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Program Annotations

In Pony, we provide a special syntax for implementation-specific annotations to various elements of a program. The basic syntax is a comma-separated list of identifiers surrounded by backslashes:

\annotation1, annotation2\

Here, annotation1 and annotation2 can be any valid Pony identifier, i.e. a sequence of alphanumeric characters starting with a letter or an underscore.

What can be annotated

Annotations are allowed after any scoping keyword or symbol. The full list is:

  • actor
  • class
  • struct
  • primitive
  • trait
  • interface
  • new
  • fun
  • be
  • if (only as a condition, not as a guard)
  • ifdef
  • elseif
  • else
  • while
  • repeat
  • until
  • for
  • match
  • | (only as a case in a match expression)
  • recover
  • object
  • { (only as a lambda)
  • with
  • try
  • then (only when part of a try block)

The effect of annotations

Annotations are entirely implementation-specific. In other words, the Pony compiler (or any other tool that processes Pony programs) is free to take any action for any annotation that it encounters, including not doing anything at all. Annotations starting with ponyint are reserved by the compiler for internal use and shouldn’t be used by external tools.

Annotations in the Pony compiler

The following annotations are recognised by the Pony compiler. Note that the Pony compiler will ignore annotations that it doesn’t recognise, as well as the annotations described here if they’re encountered in an unexpected place.


Recognised on a struct declaration. Removes padding in the associated struct, making it ABI-compatible with a packed C structure with compatible members (declared with the __attribute__((packed)) extension or the #pragma pack preprocessor directive in many C compilers).

struct \packed\ MyPackedStruct
  var x: U8
  var y: U32

likely and unlikely

Recognised on a conditional expression (if, while, until and | (as a pattern matching case)). Gives optimisation hints to the compiler on the likelihood of a given conditional expression.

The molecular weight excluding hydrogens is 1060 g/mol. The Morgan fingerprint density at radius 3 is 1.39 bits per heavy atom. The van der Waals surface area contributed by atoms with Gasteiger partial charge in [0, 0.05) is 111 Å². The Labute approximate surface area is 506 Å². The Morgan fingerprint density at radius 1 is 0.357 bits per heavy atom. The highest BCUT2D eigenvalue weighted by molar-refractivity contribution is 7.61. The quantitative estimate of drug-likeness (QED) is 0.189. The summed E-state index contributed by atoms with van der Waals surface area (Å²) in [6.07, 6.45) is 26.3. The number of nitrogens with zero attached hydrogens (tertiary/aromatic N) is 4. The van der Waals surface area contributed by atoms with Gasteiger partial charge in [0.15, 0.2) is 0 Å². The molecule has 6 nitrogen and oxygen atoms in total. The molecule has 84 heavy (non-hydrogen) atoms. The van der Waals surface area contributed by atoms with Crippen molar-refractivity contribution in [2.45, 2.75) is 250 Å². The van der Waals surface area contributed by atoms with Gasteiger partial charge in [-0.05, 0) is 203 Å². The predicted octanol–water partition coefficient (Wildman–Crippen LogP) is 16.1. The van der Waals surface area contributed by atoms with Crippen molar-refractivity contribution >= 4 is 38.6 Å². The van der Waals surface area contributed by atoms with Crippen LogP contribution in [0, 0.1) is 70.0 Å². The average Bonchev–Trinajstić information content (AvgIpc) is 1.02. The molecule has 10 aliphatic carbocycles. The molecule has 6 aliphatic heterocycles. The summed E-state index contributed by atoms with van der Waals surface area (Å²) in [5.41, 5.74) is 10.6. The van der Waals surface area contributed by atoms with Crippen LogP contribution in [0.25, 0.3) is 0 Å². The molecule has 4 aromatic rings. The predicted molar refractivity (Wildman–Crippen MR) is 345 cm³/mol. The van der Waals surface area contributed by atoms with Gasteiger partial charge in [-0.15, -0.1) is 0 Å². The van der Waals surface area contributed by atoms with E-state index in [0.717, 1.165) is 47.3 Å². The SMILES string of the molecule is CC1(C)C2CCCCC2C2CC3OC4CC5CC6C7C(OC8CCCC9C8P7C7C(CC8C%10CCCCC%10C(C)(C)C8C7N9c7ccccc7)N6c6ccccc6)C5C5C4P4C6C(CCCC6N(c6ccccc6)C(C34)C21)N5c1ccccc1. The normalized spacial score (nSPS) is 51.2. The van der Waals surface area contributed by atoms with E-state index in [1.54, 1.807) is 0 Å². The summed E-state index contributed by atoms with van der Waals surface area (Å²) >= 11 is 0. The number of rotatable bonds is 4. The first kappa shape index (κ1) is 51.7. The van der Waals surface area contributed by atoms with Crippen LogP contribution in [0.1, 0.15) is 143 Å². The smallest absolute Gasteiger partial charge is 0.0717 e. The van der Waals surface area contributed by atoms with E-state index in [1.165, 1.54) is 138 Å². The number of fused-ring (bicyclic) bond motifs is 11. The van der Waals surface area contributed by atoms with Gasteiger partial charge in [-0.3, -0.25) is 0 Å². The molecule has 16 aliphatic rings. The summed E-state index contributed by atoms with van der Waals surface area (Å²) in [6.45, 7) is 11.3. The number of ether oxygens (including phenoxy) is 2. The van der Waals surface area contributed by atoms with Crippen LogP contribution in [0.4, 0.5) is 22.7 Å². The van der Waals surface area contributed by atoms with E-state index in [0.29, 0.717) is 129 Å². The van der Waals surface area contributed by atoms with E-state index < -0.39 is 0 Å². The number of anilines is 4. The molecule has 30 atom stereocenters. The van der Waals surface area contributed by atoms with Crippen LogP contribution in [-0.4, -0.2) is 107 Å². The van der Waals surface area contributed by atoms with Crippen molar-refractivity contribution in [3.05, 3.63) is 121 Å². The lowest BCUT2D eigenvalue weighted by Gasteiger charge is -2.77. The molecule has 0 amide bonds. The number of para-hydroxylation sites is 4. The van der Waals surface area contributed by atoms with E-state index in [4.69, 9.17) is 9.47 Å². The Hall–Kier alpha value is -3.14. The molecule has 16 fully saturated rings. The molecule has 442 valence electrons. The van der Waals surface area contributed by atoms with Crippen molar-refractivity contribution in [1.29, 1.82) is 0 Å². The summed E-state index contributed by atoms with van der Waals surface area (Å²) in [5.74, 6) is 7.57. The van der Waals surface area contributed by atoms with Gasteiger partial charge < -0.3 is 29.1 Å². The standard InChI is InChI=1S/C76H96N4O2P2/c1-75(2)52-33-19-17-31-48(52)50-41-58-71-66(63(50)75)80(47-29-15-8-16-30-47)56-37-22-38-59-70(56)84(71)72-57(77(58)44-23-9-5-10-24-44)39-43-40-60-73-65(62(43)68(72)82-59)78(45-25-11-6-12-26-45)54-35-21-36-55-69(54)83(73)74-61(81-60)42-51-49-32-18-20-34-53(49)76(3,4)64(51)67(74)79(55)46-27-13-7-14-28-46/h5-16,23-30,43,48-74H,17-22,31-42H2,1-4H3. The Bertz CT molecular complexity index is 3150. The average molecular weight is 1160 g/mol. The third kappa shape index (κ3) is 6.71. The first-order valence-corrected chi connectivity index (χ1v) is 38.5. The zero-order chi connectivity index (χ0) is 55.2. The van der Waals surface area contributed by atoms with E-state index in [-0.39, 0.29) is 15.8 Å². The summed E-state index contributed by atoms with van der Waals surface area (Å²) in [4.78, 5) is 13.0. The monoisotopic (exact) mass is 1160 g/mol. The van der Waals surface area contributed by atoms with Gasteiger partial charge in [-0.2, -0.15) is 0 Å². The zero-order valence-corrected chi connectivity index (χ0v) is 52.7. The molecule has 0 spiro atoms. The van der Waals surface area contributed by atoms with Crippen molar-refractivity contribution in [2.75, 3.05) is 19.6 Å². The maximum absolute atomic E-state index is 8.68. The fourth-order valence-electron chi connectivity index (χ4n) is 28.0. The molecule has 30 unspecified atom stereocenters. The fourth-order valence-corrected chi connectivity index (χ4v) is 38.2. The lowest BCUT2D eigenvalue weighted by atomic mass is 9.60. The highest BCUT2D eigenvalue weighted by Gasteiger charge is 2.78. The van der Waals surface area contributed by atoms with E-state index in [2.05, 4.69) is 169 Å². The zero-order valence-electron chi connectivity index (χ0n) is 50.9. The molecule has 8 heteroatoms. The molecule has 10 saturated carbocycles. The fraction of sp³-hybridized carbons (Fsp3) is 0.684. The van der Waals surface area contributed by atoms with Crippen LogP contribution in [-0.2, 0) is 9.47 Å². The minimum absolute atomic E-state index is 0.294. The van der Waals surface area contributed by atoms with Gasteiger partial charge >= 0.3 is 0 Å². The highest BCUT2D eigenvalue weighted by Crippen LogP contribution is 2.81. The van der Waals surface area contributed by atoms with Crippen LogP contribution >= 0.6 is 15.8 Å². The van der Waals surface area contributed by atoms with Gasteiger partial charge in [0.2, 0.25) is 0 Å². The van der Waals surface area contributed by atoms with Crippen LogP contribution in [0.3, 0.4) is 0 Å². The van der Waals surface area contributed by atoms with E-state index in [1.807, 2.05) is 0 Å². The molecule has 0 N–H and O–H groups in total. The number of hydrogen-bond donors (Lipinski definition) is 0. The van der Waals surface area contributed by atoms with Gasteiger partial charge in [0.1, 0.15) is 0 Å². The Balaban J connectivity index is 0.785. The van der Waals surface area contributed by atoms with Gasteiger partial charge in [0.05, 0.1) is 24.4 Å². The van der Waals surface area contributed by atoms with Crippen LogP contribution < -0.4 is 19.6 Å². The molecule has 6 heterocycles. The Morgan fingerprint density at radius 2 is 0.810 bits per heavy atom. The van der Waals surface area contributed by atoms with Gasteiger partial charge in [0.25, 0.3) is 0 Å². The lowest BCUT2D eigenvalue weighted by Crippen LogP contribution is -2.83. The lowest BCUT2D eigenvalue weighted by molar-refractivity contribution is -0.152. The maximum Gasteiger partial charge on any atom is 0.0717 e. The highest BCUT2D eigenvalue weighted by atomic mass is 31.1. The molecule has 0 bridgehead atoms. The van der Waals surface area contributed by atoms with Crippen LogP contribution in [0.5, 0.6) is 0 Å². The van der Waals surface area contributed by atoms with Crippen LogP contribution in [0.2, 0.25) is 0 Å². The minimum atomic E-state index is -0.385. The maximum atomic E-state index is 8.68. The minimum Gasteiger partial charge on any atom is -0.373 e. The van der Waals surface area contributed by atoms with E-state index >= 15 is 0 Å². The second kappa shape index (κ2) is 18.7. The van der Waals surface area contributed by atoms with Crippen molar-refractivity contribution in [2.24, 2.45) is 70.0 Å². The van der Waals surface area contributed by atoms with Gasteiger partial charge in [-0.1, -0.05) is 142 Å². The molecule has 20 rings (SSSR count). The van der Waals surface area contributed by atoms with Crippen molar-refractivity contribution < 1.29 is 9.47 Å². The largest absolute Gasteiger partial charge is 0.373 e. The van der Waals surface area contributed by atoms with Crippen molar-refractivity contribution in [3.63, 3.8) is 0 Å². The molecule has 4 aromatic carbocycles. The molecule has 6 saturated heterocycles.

if \likely\ cond then

while \unlikely\ cond then

until \likely\ cond end

match obj
| \likely\ expr => foo
| \unlikely\ let capt: T => bar


Recognised on objects and methods (actor, class, struct, primitive, trait, interface, new, be, fun). Indicates to the documentation system that the item and any of its children shouldn’t be included in generated output.

class \nodoc\Foo
   We don't want this class and its methods to appear in generated documentation


Recognised on objects(actor, class, primitive, struct). A type annotated with nosupertype will not be a subtype of any other type (except _), even if the type structurally provides an interface. If a nosupertype type has a provides list, a compiler error is reported. As a result, a nosupertype type is excluded from both nominal and structural subtyping.

Here’s an example of how nosupertype can be important:

class Empty

class Foo
  fun foo[A: Any](a: (A | Empty val)) =>
    match consume a
    | let a': A => None

The above code won’t compile because you could supply Empty ref. Doing so results in a compiler error about an unsafe match because we would need to distinguish between Empty val and Empty ref at runtime.

By adding nosupertype to the definition of Empty, we declare that Empty is not a subtype of Any and thereby allow the code to compile as there is no longer an unsafe match.

class \nosupertype\ Empty

class Foo
  fun foo[A: Any](a: (A | Empty val)) =>
    match consume a
    | let a': A => None

nosupertype is particularly valuable when constructing generic classes like collections that need a marker class to describe “lack of an item”.